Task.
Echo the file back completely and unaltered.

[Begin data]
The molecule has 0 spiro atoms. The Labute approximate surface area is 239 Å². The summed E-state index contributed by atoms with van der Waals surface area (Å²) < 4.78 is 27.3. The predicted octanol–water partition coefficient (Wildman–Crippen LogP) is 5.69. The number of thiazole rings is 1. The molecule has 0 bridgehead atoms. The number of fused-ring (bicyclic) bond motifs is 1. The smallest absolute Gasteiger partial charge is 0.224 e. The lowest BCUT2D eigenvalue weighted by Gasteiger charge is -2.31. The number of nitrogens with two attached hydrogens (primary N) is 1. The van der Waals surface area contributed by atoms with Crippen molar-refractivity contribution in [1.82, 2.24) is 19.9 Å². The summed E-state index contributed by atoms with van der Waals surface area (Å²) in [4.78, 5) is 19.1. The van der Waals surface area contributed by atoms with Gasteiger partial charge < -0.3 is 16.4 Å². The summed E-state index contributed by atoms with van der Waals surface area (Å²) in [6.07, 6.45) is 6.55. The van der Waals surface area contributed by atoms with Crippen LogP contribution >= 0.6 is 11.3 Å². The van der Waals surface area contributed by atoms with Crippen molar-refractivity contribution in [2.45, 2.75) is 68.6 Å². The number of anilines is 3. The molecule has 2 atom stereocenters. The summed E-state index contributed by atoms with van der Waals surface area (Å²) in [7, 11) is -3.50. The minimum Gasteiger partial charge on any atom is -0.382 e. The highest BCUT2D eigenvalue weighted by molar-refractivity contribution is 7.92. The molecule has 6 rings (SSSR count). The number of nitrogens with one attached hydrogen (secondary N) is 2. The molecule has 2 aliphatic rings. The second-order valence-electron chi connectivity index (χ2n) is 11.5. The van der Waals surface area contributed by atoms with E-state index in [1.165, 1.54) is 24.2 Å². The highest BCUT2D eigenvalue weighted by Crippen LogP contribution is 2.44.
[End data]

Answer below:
The molecule has 0 spiro atoms. The Labute approximate surface area is 239 Å². The summed E-state index contributed by atoms with van der Waals surface area (Å²) < 4.78 is 27.3. The predicted octanol–water partition coefficient (Wildman–Crippen LogP) is 5.69. The number of thiazole rings is 1. The molecule has 0 bridgehead atoms. The number of fused-ring (bicyclic) bond motifs is 1. The smallest absolute Gasteiger partial charge is 0.224 e. The lowest BCUT2D eigenvalue weighted by Gasteiger charge is -2.31. The number of nitrogens with two attached hydrogens (primary N) is 1. The van der Waals surface area contributed by atoms with Crippen molar-refractivity contribution in [1.82, 2.24) is 19.9 Å². The summed E-state index contributed by atoms with van der Waals surface area (Å²) in [4.78, 5) is 19.1. The van der Waals surface area contributed by atoms with Gasteiger partial charge < -0.3 is 16.4 Å². The summed E-state index contributed by atoms with van der Waals surface area (Å²) in [6.07, 6.45) is 6.55. The van der Waals surface area contributed by atoms with Crippen LogP contribution >= 0.6 is 11.3 Å². The van der Waals surface area contributed by atoms with Crippen molar-refractivity contribution in [2.45, 2.75) is 68.6 Å². The number of anilines is 3. The molecule has 2 atom stereocenters. The summed E-state index contributed by atoms with van der Waals surface area (Å²) in [7, 11) is -3.50. The minimum Gasteiger partial charge on any atom is -0.382 e. The highest BCUT2D eigenvalue weighted by molar-refractivity contribution is 7.92. The molecule has 6 rings (SSSR count). The number of nitrogens with one attached hydrogen (secondary N) is 2. The molecule has 2 aliphatic rings. The second-order valence-electron chi connectivity index (χ2n) is 11.5. The van der Waals surface area contributed by atoms with E-state index in [1.165, 1.54) is 24.2 Å². The highest BCUT2D eigenvalue weighted by Crippen LogP contribution is 2.44.